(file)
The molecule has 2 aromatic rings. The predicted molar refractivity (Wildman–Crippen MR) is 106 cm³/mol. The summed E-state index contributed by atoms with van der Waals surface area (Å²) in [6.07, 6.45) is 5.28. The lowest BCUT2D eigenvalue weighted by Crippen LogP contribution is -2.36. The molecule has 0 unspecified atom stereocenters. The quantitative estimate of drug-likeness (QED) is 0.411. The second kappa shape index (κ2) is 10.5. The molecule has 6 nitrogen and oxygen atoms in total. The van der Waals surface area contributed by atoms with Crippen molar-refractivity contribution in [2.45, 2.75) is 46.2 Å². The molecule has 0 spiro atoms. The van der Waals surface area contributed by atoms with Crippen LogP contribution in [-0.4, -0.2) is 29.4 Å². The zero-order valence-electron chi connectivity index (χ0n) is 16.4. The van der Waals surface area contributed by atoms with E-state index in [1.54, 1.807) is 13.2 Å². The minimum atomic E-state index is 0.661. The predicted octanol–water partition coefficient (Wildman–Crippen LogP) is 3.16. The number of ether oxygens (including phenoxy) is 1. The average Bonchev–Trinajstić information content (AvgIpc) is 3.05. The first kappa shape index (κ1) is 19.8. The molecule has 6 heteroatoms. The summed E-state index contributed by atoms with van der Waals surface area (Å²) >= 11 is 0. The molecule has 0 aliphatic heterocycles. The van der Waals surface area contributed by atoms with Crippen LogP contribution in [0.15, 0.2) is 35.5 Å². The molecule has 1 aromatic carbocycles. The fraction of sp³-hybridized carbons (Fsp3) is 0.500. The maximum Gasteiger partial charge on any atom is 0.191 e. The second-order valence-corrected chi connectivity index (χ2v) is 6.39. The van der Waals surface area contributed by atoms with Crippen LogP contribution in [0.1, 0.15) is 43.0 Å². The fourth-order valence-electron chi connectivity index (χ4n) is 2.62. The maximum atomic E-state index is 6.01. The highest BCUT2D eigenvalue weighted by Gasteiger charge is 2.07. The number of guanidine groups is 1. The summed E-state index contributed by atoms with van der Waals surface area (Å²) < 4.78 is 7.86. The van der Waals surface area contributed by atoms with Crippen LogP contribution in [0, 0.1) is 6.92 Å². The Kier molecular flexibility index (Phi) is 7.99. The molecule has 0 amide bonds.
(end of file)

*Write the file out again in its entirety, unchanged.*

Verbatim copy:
The molecule has 2 aromatic rings. The predicted molar refractivity (Wildman–Crippen MR) is 106 cm³/mol. The summed E-state index contributed by atoms with van der Waals surface area (Å²) in [6.07, 6.45) is 5.28. The lowest BCUT2D eigenvalue weighted by Crippen LogP contribution is -2.36. The molecule has 0 unspecified atom stereocenters. The quantitative estimate of drug-likeness (QED) is 0.411. The second kappa shape index (κ2) is 10.5. The molecule has 6 nitrogen and oxygen atoms in total. The van der Waals surface area contributed by atoms with Crippen molar-refractivity contribution in [2.45, 2.75) is 46.2 Å². The molecule has 0 spiro atoms. The van der Waals surface area contributed by atoms with Crippen LogP contribution in [-0.4, -0.2) is 29.4 Å². The zero-order valence-electron chi connectivity index (χ0n) is 16.4. The van der Waals surface area contributed by atoms with E-state index in [1.54, 1.807) is 13.2 Å². The minimum atomic E-state index is 0.661. The predicted octanol–water partition coefficient (Wildman–Crippen LogP) is 3.16. The number of ether oxygens (including phenoxy) is 1. The average Bonchev–Trinajstić information content (AvgIpc) is 3.05. The first kappa shape index (κ1) is 19.8. The molecule has 6 heteroatoms. The summed E-state index contributed by atoms with van der Waals surface area (Å²) >= 11 is 0. The molecule has 0 aliphatic heterocycles. The van der Waals surface area contributed by atoms with Crippen LogP contribution in [0.15, 0.2) is 35.5 Å². The molecule has 1 aromatic carbocycles. The fraction of sp³-hybridized carbons (Fsp3) is 0.500. The maximum Gasteiger partial charge on any atom is 0.191 e. The second-order valence-corrected chi connectivity index (χ2v) is 6.39. The van der Waals surface area contributed by atoms with Crippen LogP contribution in [0.1, 0.15) is 43.0 Å². The fourth-order valence-electron chi connectivity index (χ4n) is 2.62. The maximum atomic E-state index is 6.01. The highest BCUT2D eigenvalue weighted by Gasteiger charge is 2.07. The number of guanidine groups is 1. The summed E-state index contributed by atoms with van der Waals surface area (Å²) < 4.78 is 7.86. The van der Waals surface area contributed by atoms with Crippen LogP contribution in [0, 0.1) is 6.92 Å². The Kier molecular flexibility index (Phi) is 7.99. The molecule has 0 amide bonds.